This is a copy of the original article on Medium here.
I saw this cartoon today. It inspired me to write this.
Twenty-one months ago
Within 72 hours of adopting Beanie, I was in tears and contemplated calling it quits. I had hardly slept because Beanie cried overnight. I was following some terrible advice about being his pack leader and letting him “figure things out”. Among other inexplicable actions, this also involved yelling “NO!” at a cowering dog for even looking at my cats. It didn’t feel right.
A frightened velcro sighthound, young cats who teetered around him in a house that they previously lorded, my total inexperience in working with dogs and a full time job? I am not ashamed to admit that I almost gave up.
Crying, feeling like a failure, afraid for my cats, grounding my old life to a halt and having not slept in three days, I called Alison for help (who now has her own business Carefree Dogs). I’d spoken to her entirely by chance at the doggy daycare that Beanie now goes to, when I was initially looking into the logistics of having a dog. When she agreed to visit me, I asked, “You do charge for helping me, don’t you?” I remember she chuckled on the phone. Yes, she did charge. Dog training was a real thing.
It was only much later that I realised that she had introduced me to force free training. She came home, took Beanie’s Greyhound muzzle off, held his long line just in case, used some treats to keep him focused on her whilst my cats just walked the lounge and left the room. She said, “I think he’ll be fine.” I cannot forget this moment.
That was also the day she taught me the “Look at That” (LAT) game, not the name though, to teach Beanie how to behave around cats (see hereand here). Within three days, he walked into our study with me, coincidentally saw my Oonsipie in the room and bounced his head back at me. That felt amazing. And oh boy, how often have I used LAT since!
Beanie and I clicked instantly (pun intended!). It turns out that we’re both worriers, we like company, we are lazy and we love a good project into which we could sink our teeth.
Many things made Beanie nervous. He was afraid of cutlery falling. He was afraid of moving chairs. He is still afraid of twigs, mops, ball-throwers and anything resembling a stick (if he doesn’t have forewarning). Much to my surprise, I realised he suffered separation anxiety, after listening to the voice recording at home made during his first time alone. You see, when I was looking to adopt, I was told sighthounds cope excellently in full-time working households. They sleep a lot. They are used to being without human company. They are invariably crate-trained. They hardly need any exercise. What else is there to it? All true factoids each but do not necessarily add up. I remember discussing with Alison at one of her training classes many weeks later if he’d still be better off with someone else.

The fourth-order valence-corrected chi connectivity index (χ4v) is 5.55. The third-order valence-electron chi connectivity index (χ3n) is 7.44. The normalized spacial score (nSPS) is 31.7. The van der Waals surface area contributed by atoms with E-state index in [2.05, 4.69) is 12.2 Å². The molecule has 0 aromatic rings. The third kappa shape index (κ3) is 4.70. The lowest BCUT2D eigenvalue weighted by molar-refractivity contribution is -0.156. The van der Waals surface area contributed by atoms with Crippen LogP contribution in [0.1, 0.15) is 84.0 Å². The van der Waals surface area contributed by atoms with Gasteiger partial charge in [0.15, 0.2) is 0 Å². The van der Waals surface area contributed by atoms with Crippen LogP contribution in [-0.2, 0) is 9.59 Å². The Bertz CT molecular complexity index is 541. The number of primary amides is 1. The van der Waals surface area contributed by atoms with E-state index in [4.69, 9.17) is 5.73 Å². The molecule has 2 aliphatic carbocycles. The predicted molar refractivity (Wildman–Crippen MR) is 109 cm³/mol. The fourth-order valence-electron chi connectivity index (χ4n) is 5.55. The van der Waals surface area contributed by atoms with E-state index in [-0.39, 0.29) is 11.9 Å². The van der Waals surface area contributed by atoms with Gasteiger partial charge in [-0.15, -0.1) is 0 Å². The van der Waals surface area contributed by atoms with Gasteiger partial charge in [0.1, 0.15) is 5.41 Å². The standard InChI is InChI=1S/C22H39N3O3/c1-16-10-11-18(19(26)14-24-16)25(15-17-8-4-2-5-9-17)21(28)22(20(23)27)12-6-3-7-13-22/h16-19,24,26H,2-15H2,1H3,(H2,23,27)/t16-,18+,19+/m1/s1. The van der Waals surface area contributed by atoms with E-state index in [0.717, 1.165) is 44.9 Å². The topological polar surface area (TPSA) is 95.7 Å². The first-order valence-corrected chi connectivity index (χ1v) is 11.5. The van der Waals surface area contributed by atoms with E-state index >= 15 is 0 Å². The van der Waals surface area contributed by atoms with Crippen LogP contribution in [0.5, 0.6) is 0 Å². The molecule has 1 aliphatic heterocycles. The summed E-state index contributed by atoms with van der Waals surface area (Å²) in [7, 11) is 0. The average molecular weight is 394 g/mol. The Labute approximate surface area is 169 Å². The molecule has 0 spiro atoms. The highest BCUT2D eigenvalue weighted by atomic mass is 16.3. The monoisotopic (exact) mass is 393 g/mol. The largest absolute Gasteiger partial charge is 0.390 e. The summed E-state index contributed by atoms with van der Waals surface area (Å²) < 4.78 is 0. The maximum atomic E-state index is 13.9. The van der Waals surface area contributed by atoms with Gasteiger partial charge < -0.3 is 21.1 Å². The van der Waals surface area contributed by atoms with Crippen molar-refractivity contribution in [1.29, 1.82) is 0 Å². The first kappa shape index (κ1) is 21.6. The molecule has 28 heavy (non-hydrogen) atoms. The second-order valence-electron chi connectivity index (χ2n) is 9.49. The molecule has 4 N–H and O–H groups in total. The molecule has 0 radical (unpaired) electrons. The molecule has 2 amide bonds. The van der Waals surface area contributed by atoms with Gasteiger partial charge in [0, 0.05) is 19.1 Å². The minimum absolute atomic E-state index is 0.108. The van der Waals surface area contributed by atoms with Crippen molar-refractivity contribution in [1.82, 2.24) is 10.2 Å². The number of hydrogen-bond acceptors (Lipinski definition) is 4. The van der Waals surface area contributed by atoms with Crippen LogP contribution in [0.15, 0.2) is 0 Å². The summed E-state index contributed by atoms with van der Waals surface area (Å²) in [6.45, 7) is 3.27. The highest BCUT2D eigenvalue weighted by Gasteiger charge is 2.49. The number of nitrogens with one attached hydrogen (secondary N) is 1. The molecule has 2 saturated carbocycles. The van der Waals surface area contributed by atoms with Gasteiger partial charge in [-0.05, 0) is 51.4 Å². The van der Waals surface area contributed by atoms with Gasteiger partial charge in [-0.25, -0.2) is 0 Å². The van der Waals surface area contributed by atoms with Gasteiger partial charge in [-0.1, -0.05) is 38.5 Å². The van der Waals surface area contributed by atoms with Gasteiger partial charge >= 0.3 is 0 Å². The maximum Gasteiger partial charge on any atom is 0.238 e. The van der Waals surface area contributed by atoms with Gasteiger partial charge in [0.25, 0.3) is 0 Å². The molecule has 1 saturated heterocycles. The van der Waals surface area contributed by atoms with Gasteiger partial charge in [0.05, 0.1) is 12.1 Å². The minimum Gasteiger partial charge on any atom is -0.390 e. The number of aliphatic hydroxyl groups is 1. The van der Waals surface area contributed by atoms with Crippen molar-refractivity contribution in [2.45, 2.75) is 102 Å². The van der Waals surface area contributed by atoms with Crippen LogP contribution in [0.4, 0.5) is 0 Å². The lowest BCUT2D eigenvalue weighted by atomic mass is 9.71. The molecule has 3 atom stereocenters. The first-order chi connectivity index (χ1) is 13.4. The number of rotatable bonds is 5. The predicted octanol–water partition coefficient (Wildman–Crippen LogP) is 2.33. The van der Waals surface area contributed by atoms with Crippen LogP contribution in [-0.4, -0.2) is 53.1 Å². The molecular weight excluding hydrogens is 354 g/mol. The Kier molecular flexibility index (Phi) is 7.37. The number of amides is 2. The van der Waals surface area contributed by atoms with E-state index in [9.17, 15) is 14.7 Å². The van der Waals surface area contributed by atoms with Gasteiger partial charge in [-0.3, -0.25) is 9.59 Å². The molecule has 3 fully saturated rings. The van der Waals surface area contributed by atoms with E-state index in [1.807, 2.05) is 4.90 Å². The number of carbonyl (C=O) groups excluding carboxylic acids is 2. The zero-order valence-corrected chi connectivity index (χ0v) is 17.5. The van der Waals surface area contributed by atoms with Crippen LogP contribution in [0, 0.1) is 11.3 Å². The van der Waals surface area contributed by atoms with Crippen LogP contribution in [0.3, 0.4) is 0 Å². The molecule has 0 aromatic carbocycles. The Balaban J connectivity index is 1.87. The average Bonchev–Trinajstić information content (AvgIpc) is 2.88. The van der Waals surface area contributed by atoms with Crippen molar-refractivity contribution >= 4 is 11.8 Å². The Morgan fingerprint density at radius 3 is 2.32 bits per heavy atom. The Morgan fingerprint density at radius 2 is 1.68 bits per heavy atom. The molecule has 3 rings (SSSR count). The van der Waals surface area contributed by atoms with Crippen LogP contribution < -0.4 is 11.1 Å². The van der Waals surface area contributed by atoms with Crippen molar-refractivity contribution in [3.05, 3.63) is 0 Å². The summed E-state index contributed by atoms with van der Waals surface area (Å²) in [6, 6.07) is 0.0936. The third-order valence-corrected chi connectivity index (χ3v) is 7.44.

Where are we now?
There isn’t a day that goes by when I don’t wonder how I could be so lucky to live with Beanie. Why did someone give up on him? What goldmine did I blindly fall in to adopt this genius who will do anything as long as he did it with me?
Beanie can tell apart colours, he can copy, he has trick titles, he can count. He can sleep all day, he can climb mountains, he can come back when called, he can match items together, he can show consent. He can be alone, he can walk off leash with my cats in the park. He can take half an hour to sniff 100 yards on a cycle path. He can just be. He isn’t perfect but I know who he is now.
We are two of the same. He reads me. I read him. I am his voice and I do not care how many people that offends. He trusts me becauseI stand up for him. It’s impossible to describe the depth of that bond. When Beanie had to have an operation on his hind leg recently, knowing he was out cold was the loneliest I’ve felt in a long time. Of course there are some important people in my life but none of them are Beanie.
The concepts training, the fear issues, the walks, the holidays, the cafes, the afternoon naps, the blinks back and forth on a lazy day across the lounge, his soft licks when I rub his ears as he sleeps, his old-man groans as he stretches under a blanket, the play bows we give each other before he gets the zoomies, the ‘Eureka!’ moment he has when he nails that trick for the first time (typically followed by mega-leanings and the frightening-to-the-uninitiated idiotic display of teeth). All of that. Now when did that happen? I have no idea.
Oh my. Look how far we’ve come, Beanie.